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Applebee's wants to keep employees out of court

In America, having you day in court is symbolic of one of the more fundamental rights we take for granted, that of being able to go to a impartial court and ask for redress of wrongs. But in many instances, the right is being eliminated under a legalistic concept of contract law.

The fiction is this; a contract is a document negotiated by two parties, ideally with equal bargaining power, who reach a "meeting of the minds" on a topic, with each have rights and obligations.

In many places in American life, this fiction is being employed by entities with substantial power to force those with little power to abandon their right to go to court to resolve disputes. Instead, they offer a contractual arbitration agreement as a substitute for the courtroom.

From airline tickets to credit cards to employment offers, your right to take a dispute to court is prohibited, because you have accepted an agreement to arbitrate all matters.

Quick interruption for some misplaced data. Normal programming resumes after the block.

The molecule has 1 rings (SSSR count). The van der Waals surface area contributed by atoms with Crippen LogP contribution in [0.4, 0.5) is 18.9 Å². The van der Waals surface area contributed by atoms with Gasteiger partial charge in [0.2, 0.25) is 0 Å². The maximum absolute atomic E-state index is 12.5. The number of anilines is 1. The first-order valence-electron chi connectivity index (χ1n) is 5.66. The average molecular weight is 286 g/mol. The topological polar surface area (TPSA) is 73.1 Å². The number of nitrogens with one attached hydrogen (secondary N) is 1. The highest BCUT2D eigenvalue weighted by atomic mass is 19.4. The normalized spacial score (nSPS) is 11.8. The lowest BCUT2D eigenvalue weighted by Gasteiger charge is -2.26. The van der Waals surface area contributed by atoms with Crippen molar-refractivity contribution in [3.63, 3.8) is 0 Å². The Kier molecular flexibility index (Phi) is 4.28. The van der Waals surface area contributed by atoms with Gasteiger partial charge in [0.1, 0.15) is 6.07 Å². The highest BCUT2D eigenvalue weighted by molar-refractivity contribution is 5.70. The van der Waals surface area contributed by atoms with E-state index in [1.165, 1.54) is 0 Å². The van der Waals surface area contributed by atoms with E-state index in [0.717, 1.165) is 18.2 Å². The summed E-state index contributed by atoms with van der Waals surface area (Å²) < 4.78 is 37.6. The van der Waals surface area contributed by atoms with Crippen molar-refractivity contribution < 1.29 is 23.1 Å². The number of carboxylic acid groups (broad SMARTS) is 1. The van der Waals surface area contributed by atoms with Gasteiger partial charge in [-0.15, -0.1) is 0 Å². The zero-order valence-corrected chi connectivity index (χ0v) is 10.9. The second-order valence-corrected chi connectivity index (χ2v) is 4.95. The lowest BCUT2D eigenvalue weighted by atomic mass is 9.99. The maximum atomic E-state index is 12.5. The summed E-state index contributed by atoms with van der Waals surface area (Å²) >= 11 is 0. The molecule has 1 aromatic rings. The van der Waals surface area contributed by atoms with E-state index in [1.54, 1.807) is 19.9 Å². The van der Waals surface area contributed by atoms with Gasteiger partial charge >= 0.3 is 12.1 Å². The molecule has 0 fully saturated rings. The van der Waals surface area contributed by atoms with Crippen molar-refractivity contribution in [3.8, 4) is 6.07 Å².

In the employment context, involving wage and hour disputes, this prevents the use of class action lawsuits to aggregate the damages, and make it financially viable for an attorney to take the case.

Applebee's has lost a decision by the National Labor Relations Board (NLRB) that found this type of arbitration clause to be "an illegal unfair labor practice." A franchisor of the chain has vowed to appeal to the full NLRB and then to federal court to overturn the decision.

Employers know that by prohibiting class action lawsuits they can insulate themselves from liability for wage theft cases, as few individuals would have sufficiently large damages to make an individual lawsuit viable.

Source: inthesetimes.com, "Applebee's Is Trying To Limit Workers' Ability to Sue the Company When Their Wages Are Stolen," Bruce Vail, June 9, 2015

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